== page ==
R&B singer R Kelly has been sentenced to 30 years in prison by a federal court in New York for masterminding an elaborate scheme to entice and sexually exploit young aspiring singers and underage children.
The former 90s superstar was branded “the pied piper of R&B” as he came face to face with several of his victims who detailed his “deplorable and inexplicable” abuse during the hearing.
Kelly’s sentence follows his conviction on multiple counts of racketeering, relating to bribery and forced labour, by a jury in September last year.
The 55-year-old was also found in violation of an anti-sex trafficking law known as the Mann Act.
The singer, who denied all charges, was found guilty on all nine counts against him after a six-week trial in Brooklyn, New York.
Sentencing Kelly, judge Ann Donnelly said he had used his “minions” to “lure young fans into your orbit”.
Kelly, dressed in a grey prison-issue uniform, did not appear to react as his sentence was passed.
The court also heard victim impact statements from seven women, presented anonymously to the court, who detailed Kelly’s “God-like complex” and how he used his “fame and power” to entice his victims.
A woman using the pseudonym Angela told him: “The pied piper of R&B, both in music and in technique and in approach.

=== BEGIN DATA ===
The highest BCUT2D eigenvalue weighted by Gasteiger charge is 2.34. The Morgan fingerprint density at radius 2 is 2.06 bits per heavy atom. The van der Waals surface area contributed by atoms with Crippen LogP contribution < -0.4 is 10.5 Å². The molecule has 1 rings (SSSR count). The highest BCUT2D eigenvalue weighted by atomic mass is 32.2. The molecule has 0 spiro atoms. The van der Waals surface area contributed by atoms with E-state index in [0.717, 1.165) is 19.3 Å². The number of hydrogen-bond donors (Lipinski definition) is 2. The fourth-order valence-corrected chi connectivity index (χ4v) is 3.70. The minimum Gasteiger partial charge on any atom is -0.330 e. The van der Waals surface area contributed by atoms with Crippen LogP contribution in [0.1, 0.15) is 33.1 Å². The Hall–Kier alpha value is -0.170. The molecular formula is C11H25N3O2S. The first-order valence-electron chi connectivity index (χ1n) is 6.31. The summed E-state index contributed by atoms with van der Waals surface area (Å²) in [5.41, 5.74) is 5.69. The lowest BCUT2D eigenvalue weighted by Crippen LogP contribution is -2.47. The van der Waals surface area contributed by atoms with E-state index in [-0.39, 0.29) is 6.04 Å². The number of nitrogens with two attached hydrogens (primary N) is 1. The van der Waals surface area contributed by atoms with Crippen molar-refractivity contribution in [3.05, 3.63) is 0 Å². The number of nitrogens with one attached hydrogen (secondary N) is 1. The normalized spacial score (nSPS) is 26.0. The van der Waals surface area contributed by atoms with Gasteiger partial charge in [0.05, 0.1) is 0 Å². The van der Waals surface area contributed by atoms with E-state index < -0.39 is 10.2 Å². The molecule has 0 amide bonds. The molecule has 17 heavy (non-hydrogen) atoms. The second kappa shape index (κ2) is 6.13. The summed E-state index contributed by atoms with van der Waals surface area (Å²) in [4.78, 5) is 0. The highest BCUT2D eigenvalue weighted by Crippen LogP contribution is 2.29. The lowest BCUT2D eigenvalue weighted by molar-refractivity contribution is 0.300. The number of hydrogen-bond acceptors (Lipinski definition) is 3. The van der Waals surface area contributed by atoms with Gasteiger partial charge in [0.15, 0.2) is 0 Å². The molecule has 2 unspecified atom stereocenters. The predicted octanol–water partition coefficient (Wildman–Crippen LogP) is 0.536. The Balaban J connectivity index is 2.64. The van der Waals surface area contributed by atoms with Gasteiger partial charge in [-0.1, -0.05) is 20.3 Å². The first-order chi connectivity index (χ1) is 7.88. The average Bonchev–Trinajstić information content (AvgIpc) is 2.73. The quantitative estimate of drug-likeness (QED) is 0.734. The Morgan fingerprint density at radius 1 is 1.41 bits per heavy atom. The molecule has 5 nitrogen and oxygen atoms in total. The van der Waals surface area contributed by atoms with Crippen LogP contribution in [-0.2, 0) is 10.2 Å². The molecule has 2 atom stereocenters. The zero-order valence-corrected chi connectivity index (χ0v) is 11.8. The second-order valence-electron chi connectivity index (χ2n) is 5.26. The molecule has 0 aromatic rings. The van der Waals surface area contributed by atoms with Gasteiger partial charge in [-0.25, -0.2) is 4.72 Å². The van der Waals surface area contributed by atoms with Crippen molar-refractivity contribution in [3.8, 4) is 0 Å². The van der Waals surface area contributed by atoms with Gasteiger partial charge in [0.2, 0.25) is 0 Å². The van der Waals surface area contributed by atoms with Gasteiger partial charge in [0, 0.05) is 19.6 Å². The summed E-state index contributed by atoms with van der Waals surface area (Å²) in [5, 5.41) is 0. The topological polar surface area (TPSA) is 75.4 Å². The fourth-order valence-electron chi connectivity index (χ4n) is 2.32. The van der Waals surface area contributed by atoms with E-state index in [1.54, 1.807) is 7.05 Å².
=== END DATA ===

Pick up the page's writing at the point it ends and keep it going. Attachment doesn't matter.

“Success and love… you presented these glittering gems as if they were gold.
“With every addition of a new victim you grew in wickedness, cockiness, diminishing any form of humanity or self-awareness, which soon became the breeding ground for your God-like complex.
“You were doing, saying and encouraging despicable things that no one should be doing.
“We reclaim our names from beneath the shadows of your afflicted trauma.”
At one point a woman known as Jane Doe number two halted her statement, saying she “did not want to interrupt (Kelly’s) conversation” as the singer appeared to confer with his lawyer.
“You are an abuser, you are shameless, you are disgusting,” she told him.
The singer, real name Robert Sylvester Kelly, has been detained at the Metropolitan Detention Centre in Brooklyn since his conviction.
He is known for songs including his first number one single Bump N’ Grind and 1996 smash hit I Believe I Can Fly.